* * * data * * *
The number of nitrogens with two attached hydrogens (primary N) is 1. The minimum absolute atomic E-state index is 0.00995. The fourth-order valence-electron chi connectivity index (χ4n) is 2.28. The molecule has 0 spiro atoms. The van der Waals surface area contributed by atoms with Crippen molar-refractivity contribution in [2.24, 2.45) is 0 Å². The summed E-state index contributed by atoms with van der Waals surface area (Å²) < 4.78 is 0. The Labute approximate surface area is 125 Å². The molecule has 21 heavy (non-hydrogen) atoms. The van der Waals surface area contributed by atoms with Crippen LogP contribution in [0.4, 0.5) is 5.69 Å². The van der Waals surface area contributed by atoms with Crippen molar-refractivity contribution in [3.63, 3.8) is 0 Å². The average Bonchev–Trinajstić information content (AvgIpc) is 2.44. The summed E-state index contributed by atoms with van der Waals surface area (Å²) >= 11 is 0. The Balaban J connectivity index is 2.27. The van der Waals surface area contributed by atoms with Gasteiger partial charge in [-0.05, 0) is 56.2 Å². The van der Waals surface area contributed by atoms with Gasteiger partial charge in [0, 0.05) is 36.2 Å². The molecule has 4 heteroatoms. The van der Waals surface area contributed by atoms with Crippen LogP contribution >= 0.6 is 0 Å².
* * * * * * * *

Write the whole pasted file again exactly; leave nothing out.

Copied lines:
The number of nitrogens with two attached hydrogens (primary N) is 1. The minimum absolute atomic E-state index is 0.00995. The fourth-order valence-electron chi connectivity index (χ4n) is 2.28. The molecule has 0 spiro atoms. The van der Waals surface area contributed by atoms with Crippen molar-refractivity contribution in [2.24, 2.45) is 0 Å². The summed E-state index contributed by atoms with van der Waals surface area (Å²) < 4.78 is 0. The Labute approximate surface area is 125 Å². The molecule has 21 heavy (non-hydrogen) atoms. The van der Waals surface area contributed by atoms with Crippen LogP contribution in [0.4, 0.5) is 5.69 Å². The van der Waals surface area contributed by atoms with Crippen molar-refractivity contribution in [3.63, 3.8) is 0 Å². The average Bonchev–Trinajstić information content (AvgIpc) is 2.44. The summed E-state index contributed by atoms with van der Waals surface area (Å²) >= 11 is 0. The Balaban J connectivity index is 2.27. The van der Waals surface area contributed by atoms with Gasteiger partial charge in [-0.05, 0) is 56.2 Å². The van der Waals surface area contributed by atoms with Gasteiger partial charge in [0, 0.05) is 36.2 Å². The molecule has 4 heteroatoms. The van der Waals surface area contributed by atoms with Crippen LogP contribution >= 0.6 is 0 Å².